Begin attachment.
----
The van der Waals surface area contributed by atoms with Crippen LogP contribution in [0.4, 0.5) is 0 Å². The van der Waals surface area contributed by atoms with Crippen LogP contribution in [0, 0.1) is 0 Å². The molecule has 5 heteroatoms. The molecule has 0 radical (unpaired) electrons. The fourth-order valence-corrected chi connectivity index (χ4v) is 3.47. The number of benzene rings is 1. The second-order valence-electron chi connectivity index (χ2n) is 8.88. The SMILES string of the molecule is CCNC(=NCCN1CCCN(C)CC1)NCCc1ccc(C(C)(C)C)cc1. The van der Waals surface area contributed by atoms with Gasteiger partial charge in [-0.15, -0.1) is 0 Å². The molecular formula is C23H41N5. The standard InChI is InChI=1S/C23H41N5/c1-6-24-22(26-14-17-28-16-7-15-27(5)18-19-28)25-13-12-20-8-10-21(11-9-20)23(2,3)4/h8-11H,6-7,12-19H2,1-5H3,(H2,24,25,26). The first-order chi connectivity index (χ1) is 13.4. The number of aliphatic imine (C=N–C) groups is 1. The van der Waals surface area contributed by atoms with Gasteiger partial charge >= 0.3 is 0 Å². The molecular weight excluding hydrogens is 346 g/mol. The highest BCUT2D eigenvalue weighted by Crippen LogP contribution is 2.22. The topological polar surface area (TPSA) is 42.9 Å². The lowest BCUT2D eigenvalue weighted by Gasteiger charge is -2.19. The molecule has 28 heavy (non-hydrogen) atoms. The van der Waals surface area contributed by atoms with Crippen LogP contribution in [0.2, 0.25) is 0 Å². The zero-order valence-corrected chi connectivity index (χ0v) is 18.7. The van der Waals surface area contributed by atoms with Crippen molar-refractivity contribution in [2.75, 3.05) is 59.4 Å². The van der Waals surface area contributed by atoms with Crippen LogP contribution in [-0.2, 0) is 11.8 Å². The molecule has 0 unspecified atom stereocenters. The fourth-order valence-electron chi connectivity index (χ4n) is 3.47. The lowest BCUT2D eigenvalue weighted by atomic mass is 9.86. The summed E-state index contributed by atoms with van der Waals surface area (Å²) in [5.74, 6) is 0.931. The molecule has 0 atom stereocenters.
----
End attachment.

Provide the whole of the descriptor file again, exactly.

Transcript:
The van der Waals surface area contributed by atoms with Crippen LogP contribution in [0.4, 0.5) is 0 Å². The van der Waals surface area contributed by atoms with Crippen LogP contribution in [0, 0.1) is 0 Å². The molecule has 5 heteroatoms. The molecule has 0 radical (unpaired) electrons. The fourth-order valence-corrected chi connectivity index (χ4v) is 3.47. The number of benzene rings is 1. The second-order valence-electron chi connectivity index (χ2n) is 8.88. The SMILES string of the molecule is CCNC(=NCCN1CCCN(C)CC1)NCCc1ccc(C(C)(C)C)cc1. The van der Waals surface area contributed by atoms with Gasteiger partial charge in [-0.15, -0.1) is 0 Å². The molecular formula is C23H41N5. The standard InChI is InChI=1S/C23H41N5/c1-6-24-22(26-14-17-28-16-7-15-27(5)18-19-28)25-13-12-20-8-10-21(11-9-20)23(2,3)4/h8-11H,6-7,12-19H2,1-5H3,(H2,24,25,26). The first-order chi connectivity index (χ1) is 13.4. The number of aliphatic imine (C=N–C) groups is 1. The van der Waals surface area contributed by atoms with Gasteiger partial charge >= 0.3 is 0 Å². The molecular weight excluding hydrogens is 346 g/mol. The highest BCUT2D eigenvalue weighted by Crippen LogP contribution is 2.22. The topological polar surface area (TPSA) is 42.9 Å². The lowest BCUT2D eigenvalue weighted by Gasteiger charge is -2.19. The molecule has 28 heavy (non-hydrogen) atoms. The van der Waals surface area contributed by atoms with Crippen LogP contribution in [0.2, 0.25) is 0 Å². The zero-order valence-corrected chi connectivity index (χ0v) is 18.7. The van der Waals surface area contributed by atoms with Crippen molar-refractivity contribution in [2.75, 3.05) is 59.4 Å². The van der Waals surface area contributed by atoms with Crippen LogP contribution in [-0.2, 0) is 11.8 Å². The molecule has 0 unspecified atom stereocenters. The fourth-order valence-electron chi connectivity index (χ4n) is 3.47. The lowest BCUT2D eigenvalue weighted by atomic mass is 9.86. The summed E-state index contributed by atoms with van der Waals surface area (Å²) in [5.74, 6) is 0.931. The molecule has 0 atom stereocenters.